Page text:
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Hi I have an interactive graphing function. Because of some limitations, I have to delete the figure every time the user interacts with the graphic using:

$("button").click(function () {
     $("p").empty();
 });

However, then I want to regenerate the graphic by calling (in protovis):

drawHistogram(){
var w = 420
var h = 300
var vis = new pv.Panel()
.width(w)
.height(h)
.margin(20);
//add data into the visualization
vis.render();
}

in JQuery. However, now this graphic isn't surrounded by the <p> tags so when I click the button, nothing will happen in this iteration. How would I surround the drawHistogram() call with <p> tags? Thanks!

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4  
can you provide the code for drawHistogram()? –  Mathletics Apr 17 '12 at 20:07
    
Yeah, it's a little hard to decide the best way to do this without seeing how drawHistogram() works. –  Jake Apr 17 '12 at 20:16
    
How does the graphic get into the <p> tags in the first place, before you $.empty() them? –  Jake Apr 17 '12 at 20:26
    
Your title says <div> but your question says <p>. Which is it? And you can't wrap jQuery functions with html. –  jrummell Apr 17 '12 at 20:26

4 Answers 4

If drawHistogram() is a PHP function:

<?php
    function drawHistogram() {
?>

    <P>

<?php

    // Draw Histogram code goes here

?>

    </p>

<?php
    }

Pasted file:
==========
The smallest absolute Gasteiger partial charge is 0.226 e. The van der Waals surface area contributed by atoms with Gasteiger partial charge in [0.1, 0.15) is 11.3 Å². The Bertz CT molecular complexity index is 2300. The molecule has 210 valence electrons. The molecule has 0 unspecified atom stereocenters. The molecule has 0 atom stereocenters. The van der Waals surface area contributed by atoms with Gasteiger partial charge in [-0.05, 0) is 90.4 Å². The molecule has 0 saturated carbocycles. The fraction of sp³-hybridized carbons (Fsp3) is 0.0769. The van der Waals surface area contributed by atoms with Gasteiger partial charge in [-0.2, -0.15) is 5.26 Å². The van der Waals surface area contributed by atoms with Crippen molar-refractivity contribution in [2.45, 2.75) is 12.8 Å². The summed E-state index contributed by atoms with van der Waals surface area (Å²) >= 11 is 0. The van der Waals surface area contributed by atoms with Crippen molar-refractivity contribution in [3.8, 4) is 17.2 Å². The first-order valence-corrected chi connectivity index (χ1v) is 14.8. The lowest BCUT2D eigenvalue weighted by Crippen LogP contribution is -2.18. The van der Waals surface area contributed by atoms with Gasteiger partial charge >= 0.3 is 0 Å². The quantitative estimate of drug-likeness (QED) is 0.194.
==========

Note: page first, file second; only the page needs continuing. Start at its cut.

?>
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Whatever element the vis.render(); renders just access it and wrap it using jQuery http://api.jquery.com/wrap/

<div class="vis-rendered">
  <div class="inner">Vis Image</div>
</div>

$('.vis-rendered').wrap('<p />');

Result:

<p>
  <div class="vis-rendered">
    <div class="inner">Vis Image</div>
  </div>
</p>
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You can try using jQuery .wrap() to wrap the element inside a <p> element.

if the unwrapped .inner element looked like this to start:

<div class="container">
  <div class="inner">Hello</div>
  <div class="inner">Goodbye</div>
</div>

Then you use $('.class').wrap('<p>') on the rendered element:

$('.inner').wrap('<p class="new" />');

The wrapped results would look like:

<div class="container">
  <p class="new">
    <div class="inner">Hello</div>
  </p>
  <p class="new">
    <div class="inner">Goodbye</div>
  </p>
</div>
share|improve this answer

Why not have a container element and every time you call drawHistogram(), inside that method you wrap the result within a "<p>" element.

Here, see if this example will help.

http://jsfiddle.net/BP5hb/

Best,

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